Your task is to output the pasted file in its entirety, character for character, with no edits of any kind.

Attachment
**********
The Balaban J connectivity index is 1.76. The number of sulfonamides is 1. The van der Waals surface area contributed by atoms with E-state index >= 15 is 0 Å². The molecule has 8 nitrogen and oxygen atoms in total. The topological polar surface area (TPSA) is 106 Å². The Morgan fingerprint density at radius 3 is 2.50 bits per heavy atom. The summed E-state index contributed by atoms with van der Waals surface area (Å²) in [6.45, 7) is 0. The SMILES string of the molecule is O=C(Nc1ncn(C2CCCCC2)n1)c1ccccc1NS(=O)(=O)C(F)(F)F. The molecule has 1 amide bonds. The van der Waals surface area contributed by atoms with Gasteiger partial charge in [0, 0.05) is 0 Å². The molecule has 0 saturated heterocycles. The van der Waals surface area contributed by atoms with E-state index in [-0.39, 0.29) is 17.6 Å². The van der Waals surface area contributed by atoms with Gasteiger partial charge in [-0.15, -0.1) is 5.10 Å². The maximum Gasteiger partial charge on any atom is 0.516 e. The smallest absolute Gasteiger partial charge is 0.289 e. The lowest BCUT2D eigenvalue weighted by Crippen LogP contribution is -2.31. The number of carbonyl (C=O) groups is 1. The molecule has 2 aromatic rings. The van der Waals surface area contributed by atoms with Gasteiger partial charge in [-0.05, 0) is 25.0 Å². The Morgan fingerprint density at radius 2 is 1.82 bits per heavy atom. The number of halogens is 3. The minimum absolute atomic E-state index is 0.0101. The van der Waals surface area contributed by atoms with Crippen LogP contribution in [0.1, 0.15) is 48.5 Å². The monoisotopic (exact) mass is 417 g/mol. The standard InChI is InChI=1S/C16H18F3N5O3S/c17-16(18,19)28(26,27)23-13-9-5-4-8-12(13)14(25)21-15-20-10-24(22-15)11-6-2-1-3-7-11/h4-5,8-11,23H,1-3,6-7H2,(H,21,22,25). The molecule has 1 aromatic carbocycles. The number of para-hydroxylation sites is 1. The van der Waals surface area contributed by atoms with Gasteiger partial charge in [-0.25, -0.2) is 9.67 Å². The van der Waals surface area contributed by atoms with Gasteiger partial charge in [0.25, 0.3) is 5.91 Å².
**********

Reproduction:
The Balaban J connectivity index is 1.76. The number of sulfonamides is 1. The van der Waals surface area contributed by atoms with E-state index >= 15 is 0 Å². The molecule has 8 nitrogen and oxygen atoms in total. The topological polar surface area (TPSA) is 106 Å². The Morgan fingerprint density at radius 3 is 2.50 bits per heavy atom. The summed E-state index contributed by atoms with van der Waals surface area (Å²) in [6.45, 7) is 0. The SMILES string of the molecule is O=C(Nc1ncn(C2CCCCC2)n1)c1ccccc1NS(=O)(=O)C(F)(F)F. The molecule has 1 amide bonds. The van der Waals surface area contributed by atoms with Gasteiger partial charge in [0, 0.05) is 0 Å². The molecule has 0 saturated heterocycles. The van der Waals surface area contributed by atoms with E-state index in [-0.39, 0.29) is 17.6 Å². The van der Waals surface area contributed by atoms with Gasteiger partial charge in [-0.15, -0.1) is 5.10 Å². The maximum Gasteiger partial charge on any atom is 0.516 e. The smallest absolute Gasteiger partial charge is 0.289 e. The lowest BCUT2D eigenvalue weighted by Crippen LogP contribution is -2.31. The number of carbonyl (C=O) groups is 1. The molecule has 2 aromatic rings. The van der Waals surface area contributed by atoms with Gasteiger partial charge in [-0.05, 0) is 25.0 Å². The Morgan fingerprint density at radius 2 is 1.82 bits per heavy atom. The number of halogens is 3. The minimum absolute atomic E-state index is 0.0101. The van der Waals surface area contributed by atoms with Crippen LogP contribution in [0.1, 0.15) is 48.5 Å². The monoisotopic (exact) mass is 417 g/mol. The standard InChI is InChI=1S/C16H18F3N5O3S/c17-16(18,19)28(26,27)23-13-9-5-4-8-12(13)14(25)21-15-20-10-24(22-15)11-6-2-1-3-7-11/h4-5,8-11,23H,1-3,6-7H2,(H,21,22,25). The molecule has 1 aromatic carbocycles. The number of para-hydroxylation sites is 1. The van der Waals surface area contributed by atoms with Gasteiger partial charge in [-0.25, -0.2) is 9.67 Å². The van der Waals surface area contributed by atoms with Gasteiger partial charge in [0.25, 0.3) is 5.91 Å².